Genji asked each woman what seasons they liked. In the spring palace, Murasaki, Genji’s dearest person and factual principal wife lived and he spent his most of his time here. She was raised by Genji’s ideal woman who was around 10 years old. When Genji was 17 years old, he went to the temple to pray for his health because of malaria, where he accidentally found little Murasaki. She lived with her grandmother after her mother died. Genji actually kidnapped her before her father picked her up. He had a strong attachment to her because she was a nice of Lady Fujitsubo, a mother-in-law and also an illicit love affair partner.
Murasaki was the only women in the tale for whom we could see her childhood, from 10 years old until her death at 43 years old. Just like spring has growth energy, so did Murasaki. Genji often told her that women should not be deeply jealous because it made him feel too heavy. Murasaki tried not to express her jealous to other women who had affairs with Genji. However as she got older, she started to have her own feelings. Although Murasaki was Genji’s principal wife, this marriage was not official since she had been kidnapped without telling her father.
Murasaki was always in an unstable position because Genji could have a true principal wife any time. When she was 33 years old, Genji acquired an official principal wife named Sannomiya. He was 40 years old. Murasaki never expected he would have another wife at this age. Genji said he could not deny this marriage because she was an emperor’s daughter. However. Sannomiya was Lady Fujitubo’s niece, he imagined she must resemble her. Murasaki ostensibly kept a nonchalant attitude because she was told to behave in this way by Genji. Five years later, Murasaki’s suffering grew more serious.
Her stepdaughter’s son became his imperial highness, and his real mother of low class came into the spotlight. Setouchi describes Murasaki’s nature, that she felt a sense of defeat, as she never had a child between Genji (Note: Setouchi, J.2004. Tsukai Jyakucho Genjijyuku, Jyakucho’s Genji Academy, Tokyo: Shueisya). At around 37 years old, Murasaki began to tell Genji she wanted to be a nun.Her love for him had already cooled as she become interested in Buddhism. Most of the women who had affairs with Genji either died before him or became a nun.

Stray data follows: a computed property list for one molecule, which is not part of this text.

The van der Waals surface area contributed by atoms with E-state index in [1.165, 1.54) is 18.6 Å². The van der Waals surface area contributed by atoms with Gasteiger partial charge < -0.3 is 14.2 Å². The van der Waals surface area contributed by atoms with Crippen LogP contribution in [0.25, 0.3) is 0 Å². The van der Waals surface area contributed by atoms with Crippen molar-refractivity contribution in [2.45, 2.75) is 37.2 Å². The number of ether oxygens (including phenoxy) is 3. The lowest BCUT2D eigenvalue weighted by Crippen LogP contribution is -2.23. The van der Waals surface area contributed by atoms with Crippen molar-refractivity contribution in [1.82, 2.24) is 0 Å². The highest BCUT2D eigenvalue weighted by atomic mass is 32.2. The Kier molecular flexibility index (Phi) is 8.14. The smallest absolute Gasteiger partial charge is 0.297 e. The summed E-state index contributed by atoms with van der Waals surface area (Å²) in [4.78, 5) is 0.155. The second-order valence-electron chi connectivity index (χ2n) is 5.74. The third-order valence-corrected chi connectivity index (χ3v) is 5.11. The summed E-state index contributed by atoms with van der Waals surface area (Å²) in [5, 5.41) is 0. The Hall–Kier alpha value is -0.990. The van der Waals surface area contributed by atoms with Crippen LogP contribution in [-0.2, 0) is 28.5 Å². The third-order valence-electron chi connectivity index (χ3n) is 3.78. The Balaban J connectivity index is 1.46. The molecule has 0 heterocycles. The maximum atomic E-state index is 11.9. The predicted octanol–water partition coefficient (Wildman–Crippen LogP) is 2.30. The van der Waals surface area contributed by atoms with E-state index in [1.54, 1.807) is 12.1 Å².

Murasaki was not exceptional, she wanted to be free from her suffering. Setouchi assumes that the author Lady Murasaki thought becoming a nun was the only way a women could be saved from suffering in the male dominant society.(Note: Setouchi, J.2004.Tsukai Jyakucho Genjijyuku [Jyakucho’s Genji Academy], Tokyo: Shueisya) Novel. Women in this time period actually became nuns later in their lives, seeking freedom and a peaceful mind. Genji never admitted that Murasaki would be a nun. Murasaki knew Genji’s heart would never be filled, even though he had many love affairs. The pure innocent little girl Murasaki was 7 years younger than him, and she always looked up to Genji. She at last matured enough to see into his heart.
Murasaki’s theme essence is Peach. Chapter 19 of the tale of Genji well describes her theme essence character. In this chapter, Genji’s only daughter was born to him and Akashi (Genji and Akashi met while he was away from Kyoto).He had to leave Kyoto for being punished for having an affair with his highness’s fiancee, who was raised by Murasaki. Since Akashi was from a lower class, Genji thought their daughter should be raised by higher class women.
Murasaki loved children very much, but she never had her own. She was very happy to take care of her love rival’s daughter, she tried to breast feed, although she didn’t have milk. Setouchi doubts in her postscripts of chapter 19 that how could she purely love her love rival’s daughter.(Note: Setouchi, J.2008. Genjimonogatari volume 4 [The Tale of Genji Volume 4 ], Tokyo: Kodansya) Perhaps it was not very important to her whose daughter the little girl was, but her theme characteristic of nurturing and pure qualities driven her to raise a children. She was not a biological mother, however what she did was comparable to it.
The writer Murasaki did not let Murasaki have her own children, which intensified her theme character more. She always showed a supportive and understanding attitude to Genji which is another positive qualities of Peach Essence. When he married Sannomiya, who was very young and became the official principal wife for her novel status, Murasaki understood he should visit her three nights consecutively, which was the marriage custom at the time. Before he went to Sannomiya’s place, Murasaki burned incense to scent his Kimono without complaining. It was the important wife’s task to do this.Murasaki did this so that Genji would not be embarrassed in front of his novel wife. Although she suffered greatly from Genji’s love affairs, she never forgot to be concerned of others.
Before she died, she asked Genji to take care of her servants who didn’t have anywhere to live after she died. She was like a mother for the people who served her, much like Mother Teresa.